Fuller, who is a damn good beat writer, also described the press conference as “somewhere from the bizarre to the surreal.”

Before Diaco and the players marched into the room, name tags were carefully arranged on the table. They honestly weren’t necessary. We’ve all interviewed Cochran, Whitmer, and Tim Boyle. They all started games last season. It was the first time I had seen the face of transfer Bryant Shirreffs. But he wasn’t part of this competition. He must sit out this season. That created another awkward moment when Diaco pointed out that no one had asked Shirreffs a question. That resulted in a courtesy question or two but nothing that was relevant to the story.

Two UConn helmets – one a home helmet, the other a road version – became centerpieces for the feast. All in all, it was a very forced environment and very unconventional. It gave Diaco total control of the situation, something that has become increasingly obvious in its importance to the coach in just a short time. He called it a “panel” interview. Reporters would call this unacceptable. The fear is that the players were schooled in their answers before entering the room. They all wore the same shirt, for heaven’s sake.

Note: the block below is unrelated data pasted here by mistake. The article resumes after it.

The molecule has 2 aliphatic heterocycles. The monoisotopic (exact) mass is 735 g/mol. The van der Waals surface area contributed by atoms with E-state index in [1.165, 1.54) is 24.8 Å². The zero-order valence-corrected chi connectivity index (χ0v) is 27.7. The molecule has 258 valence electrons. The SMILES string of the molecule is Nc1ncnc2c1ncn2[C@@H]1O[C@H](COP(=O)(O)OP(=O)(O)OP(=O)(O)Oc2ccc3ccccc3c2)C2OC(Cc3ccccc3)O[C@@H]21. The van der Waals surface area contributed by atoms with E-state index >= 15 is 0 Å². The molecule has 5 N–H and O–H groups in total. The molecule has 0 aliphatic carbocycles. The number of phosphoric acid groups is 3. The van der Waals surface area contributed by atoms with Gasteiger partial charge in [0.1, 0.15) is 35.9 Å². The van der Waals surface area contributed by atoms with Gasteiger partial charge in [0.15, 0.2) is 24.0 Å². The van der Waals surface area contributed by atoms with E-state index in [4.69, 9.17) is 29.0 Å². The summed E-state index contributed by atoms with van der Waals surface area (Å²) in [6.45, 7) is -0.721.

And even though the players would never admit it, the situation must be intimidating for them with their boss – I mean coach – hanging on every word.

For a football writer, the usual scenario would be this: Coach names starter, starter made available for individual interviews and, in this case, the backup would be made available too. That takes too much control away, however, and in this short amount of time Diaco has demonstrated he wants as much control as he can get away with.

Monday’s press conference was scheduled for 6:30 p.m. – after practice. That made it impossible for any local TV stations to staff the event. No TV cameras. This program needs publicity. That was a bad move for an announcement that was anticipated by so many fans.

Fans and readers don’t care about our problems. But the fact is we cannot give you any impression of this team or the schemes Diaco might use in the opener because we haven’t seen a thing in the preseason. Diaco wants one voice and he is that voice with the media. He has said that he doesn’t want to talk about last year or the past at UConn because he wasn’t here.

That rule seemed to change Monday when Diaco discussed Whitmer’s decision to return to UConn for one more season. Whitmer was “out of the door” but changed his mind after speaking to Diaco on the phone.

“It has been well-documented last fall and really unjustly and unnecessarily, and I’m sure Chandler would take accountability for his own actions,” Diaco said. “The fact of the matter is that it played out on a public stage. The dirty laundry was aired out into the world as it relates to performance and commitment. Last fall was a hard year.”